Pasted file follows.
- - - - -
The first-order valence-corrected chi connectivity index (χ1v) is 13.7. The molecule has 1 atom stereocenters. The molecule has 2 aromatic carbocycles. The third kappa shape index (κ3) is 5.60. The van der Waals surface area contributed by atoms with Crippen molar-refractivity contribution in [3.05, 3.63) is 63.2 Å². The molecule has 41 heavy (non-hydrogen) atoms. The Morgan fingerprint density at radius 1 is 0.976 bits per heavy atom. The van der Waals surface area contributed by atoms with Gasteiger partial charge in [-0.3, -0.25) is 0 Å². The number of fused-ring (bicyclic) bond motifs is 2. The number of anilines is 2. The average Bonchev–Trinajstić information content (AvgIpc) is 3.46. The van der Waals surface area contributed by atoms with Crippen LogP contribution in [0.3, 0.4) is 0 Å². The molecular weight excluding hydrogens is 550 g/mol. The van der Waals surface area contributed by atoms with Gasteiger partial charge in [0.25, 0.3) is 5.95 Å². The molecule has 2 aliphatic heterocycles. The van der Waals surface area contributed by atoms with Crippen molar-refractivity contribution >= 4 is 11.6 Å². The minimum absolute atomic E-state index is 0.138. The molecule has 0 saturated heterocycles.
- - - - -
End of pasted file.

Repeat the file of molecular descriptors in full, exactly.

The first-order valence-corrected chi connectivity index (χ1v) is 13.7. The molecule has 1 atom stereocenters. The molecule has 2 aromatic carbocycles. The third kappa shape index (κ3) is 5.60. The van der Waals surface area contributed by atoms with Crippen molar-refractivity contribution in [3.05, 3.63) is 63.2 Å². The molecule has 41 heavy (non-hydrogen) atoms. The Morgan fingerprint density at radius 1 is 0.976 bits per heavy atom. The van der Waals surface area contributed by atoms with Gasteiger partial charge in [-0.3, -0.25) is 0 Å². The number of fused-ring (bicyclic) bond motifs is 2. The number of anilines is 2. The average Bonchev–Trinajstić information content (AvgIpc) is 3.46. The van der Waals surface area contributed by atoms with Crippen LogP contribution in [0.3, 0.4) is 0 Å². The molecular weight excluding hydrogens is 550 g/mol. The van der Waals surface area contributed by atoms with Gasteiger partial charge in [0.25, 0.3) is 5.95 Å². The molecule has 2 aliphatic heterocycles. The van der Waals surface area contributed by atoms with Crippen molar-refractivity contribution >= 4 is 11.6 Å². The minimum absolute atomic E-state index is 0.138. The molecule has 0 saturated heterocycles.